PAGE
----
Anything but a minor injury will take several weeks to resolve before you are fit for performance again. Your injury should start to improve within 48 hours after the event. If it does not you should consult your GP, especially if you still have severe pain or the affected area swells badly or feels numb.

The PRICE Protocol for Acute Injuries

PRICE therapy is the best way to treat milder joint sprains and muscle strains in the first 72 hours after injury. Inflammation, swelling, and pain are reduced and your recovery time minimised.

PRICE stands for Protection, Rest, Ice, Compression, and Elevation.

Protection. Stop the activity causing the problem to prevent further damage. Crutches, splints, and supports may be used.

Rest. Be less active for a while to let the injured area settle and heal.

Ice. Use for 10 to 15 minutes up to eight times a day. Always wrap the ice pack in a wet tea towel or similar to prevent an ice burn.

Compression is very important to limit swelling. Crepe bandages are good but should not be tight enough to cause swelling or numbness and don’t wear it at night.

Elevation. Keep the injured area up above your heart to limit the amount of blood flow to the area and reduce swelling.

Sticking to the PRICE protocol can minimize your time to recovery.

How Sports Physiotherapy Can Help

Sports physiotherapy is a specialized branch of physiotherapy that deals with sports injuries and related issues. It is appropriate for men and women of all ages engaged in all kind of sports at any level of competition. Physiotherapists can manage minor and moderate sports injuries and may be involved in the rehabilitation of more serious injuries after medical management has done its job.

Sports Physiotherapy Patient Consultation

Sports physiotherapists have specific training and knowledge to treat acute, chronic and overuse injuries such as:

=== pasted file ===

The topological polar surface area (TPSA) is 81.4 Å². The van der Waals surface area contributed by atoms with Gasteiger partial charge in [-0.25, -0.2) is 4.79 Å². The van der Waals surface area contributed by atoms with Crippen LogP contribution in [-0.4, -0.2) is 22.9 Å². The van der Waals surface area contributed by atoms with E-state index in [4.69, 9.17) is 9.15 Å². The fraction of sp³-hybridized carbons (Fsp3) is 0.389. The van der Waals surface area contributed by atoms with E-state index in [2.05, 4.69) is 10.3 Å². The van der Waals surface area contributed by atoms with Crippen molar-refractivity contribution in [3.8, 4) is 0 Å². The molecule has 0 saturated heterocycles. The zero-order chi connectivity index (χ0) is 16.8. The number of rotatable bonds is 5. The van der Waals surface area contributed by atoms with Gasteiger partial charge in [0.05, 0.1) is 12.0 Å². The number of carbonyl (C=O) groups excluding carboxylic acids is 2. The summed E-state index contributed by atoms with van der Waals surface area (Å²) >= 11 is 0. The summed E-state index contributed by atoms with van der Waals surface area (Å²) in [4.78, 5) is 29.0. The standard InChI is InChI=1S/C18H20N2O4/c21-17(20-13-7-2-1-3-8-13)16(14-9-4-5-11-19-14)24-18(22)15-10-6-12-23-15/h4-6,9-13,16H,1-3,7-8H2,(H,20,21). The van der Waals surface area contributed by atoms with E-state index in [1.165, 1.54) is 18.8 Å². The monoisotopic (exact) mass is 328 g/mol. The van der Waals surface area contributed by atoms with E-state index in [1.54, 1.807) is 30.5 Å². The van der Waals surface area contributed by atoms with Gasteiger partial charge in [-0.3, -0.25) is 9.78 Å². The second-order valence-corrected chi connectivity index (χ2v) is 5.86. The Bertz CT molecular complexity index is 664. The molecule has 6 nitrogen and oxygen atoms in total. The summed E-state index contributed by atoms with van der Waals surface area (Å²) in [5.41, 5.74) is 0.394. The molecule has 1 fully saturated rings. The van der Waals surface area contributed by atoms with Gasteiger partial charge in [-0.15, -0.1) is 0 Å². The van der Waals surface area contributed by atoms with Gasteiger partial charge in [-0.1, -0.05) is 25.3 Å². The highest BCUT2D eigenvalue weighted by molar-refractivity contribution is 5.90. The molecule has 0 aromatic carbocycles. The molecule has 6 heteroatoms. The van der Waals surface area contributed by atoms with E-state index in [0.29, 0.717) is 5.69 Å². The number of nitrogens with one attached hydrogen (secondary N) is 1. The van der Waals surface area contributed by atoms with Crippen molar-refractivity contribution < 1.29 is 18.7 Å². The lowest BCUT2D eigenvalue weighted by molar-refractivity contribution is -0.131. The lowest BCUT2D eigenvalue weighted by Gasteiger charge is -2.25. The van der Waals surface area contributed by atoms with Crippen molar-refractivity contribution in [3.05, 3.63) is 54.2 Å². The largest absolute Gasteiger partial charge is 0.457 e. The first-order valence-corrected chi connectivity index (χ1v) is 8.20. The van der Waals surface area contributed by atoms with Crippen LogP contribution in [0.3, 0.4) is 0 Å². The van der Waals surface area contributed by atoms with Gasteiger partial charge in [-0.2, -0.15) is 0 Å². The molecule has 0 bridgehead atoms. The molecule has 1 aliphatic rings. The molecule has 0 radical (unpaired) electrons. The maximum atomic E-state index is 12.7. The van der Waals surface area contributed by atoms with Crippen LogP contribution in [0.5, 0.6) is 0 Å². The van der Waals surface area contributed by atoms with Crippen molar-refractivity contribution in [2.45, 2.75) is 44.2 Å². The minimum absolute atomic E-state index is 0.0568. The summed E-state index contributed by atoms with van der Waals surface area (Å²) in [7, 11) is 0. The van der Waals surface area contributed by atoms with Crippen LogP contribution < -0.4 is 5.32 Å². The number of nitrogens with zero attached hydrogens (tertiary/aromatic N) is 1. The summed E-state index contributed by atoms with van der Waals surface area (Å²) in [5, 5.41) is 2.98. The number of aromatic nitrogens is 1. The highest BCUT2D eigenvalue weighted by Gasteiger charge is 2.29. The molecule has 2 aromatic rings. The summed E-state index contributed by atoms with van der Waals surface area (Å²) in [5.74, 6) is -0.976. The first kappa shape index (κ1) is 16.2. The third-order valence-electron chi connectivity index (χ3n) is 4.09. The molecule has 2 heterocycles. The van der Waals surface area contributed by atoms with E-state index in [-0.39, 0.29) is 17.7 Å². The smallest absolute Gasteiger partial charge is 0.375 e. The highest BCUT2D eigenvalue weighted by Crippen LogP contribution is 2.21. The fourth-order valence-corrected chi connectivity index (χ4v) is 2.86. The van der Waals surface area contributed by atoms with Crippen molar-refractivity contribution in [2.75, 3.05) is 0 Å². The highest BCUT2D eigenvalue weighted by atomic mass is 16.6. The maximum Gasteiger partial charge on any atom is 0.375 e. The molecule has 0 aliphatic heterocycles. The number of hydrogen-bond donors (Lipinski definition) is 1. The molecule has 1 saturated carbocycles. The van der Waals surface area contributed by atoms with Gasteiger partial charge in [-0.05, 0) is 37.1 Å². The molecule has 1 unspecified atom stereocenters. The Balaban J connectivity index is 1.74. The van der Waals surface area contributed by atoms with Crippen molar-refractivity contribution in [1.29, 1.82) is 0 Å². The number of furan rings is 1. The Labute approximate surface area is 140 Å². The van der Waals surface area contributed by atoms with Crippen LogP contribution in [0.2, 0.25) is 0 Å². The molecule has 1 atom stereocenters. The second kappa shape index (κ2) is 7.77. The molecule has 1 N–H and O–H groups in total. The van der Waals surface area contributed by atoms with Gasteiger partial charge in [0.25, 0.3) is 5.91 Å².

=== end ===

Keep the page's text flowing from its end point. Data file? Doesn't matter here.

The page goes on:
• Sprains and strains
  • Bursitis
  • Knee pain
  • Ankle pain
  • Muscle pain
  • Tendonitis
  • Groin pain
  • Hamstring injury
  • Fractures
  • Dislocations
  • Workout injuries

Physiotherapists can help symptoms such as pain and weakness and rehabilitate the injured area. They will develop an individual treatment plan including exercises that promote strength and flexibility. They may also use massage and manipulation. The treatment plan will help you recover faster and avoid complications. And it will reduce your risk of sustaining other injuries in the future.

Sitting on a desk most of the day? You must read this article

 

Although it’s “just a desk job,” working in an office can wreak absolute havoc on our bodies.

If you’re someone who spends all day at a desk in front of your computer, you know exactly what I’m talking about.

Sitting for a desk job seems relaxing but actually, it is not. It is not easy and good for your body to sit continuously for long periods of time. The desk jobs could be more dangerous than what you may think.

According to researchers at Cornell University and the Cleveland Clinic Center for Spine Health,

Hunching over a computer is a leading reason why four in five women end up with crippling back pain at some point in their lives.

 

 

So, let’s take a quick look at few scary health risks of a desk job and then we will talk about how you can stay healthy while working in an office that requires you to perform your duties while sitting on a chair.

  • Muscular Skeletal Disorders
  • Diabetes
  • Cardiovascular Disease
  • Obesity
  • Poor PostureAches and Pains
  • Neck Issues
  • Carpal Tunnel Syndrome

What can we do to counteract this office life we have to live?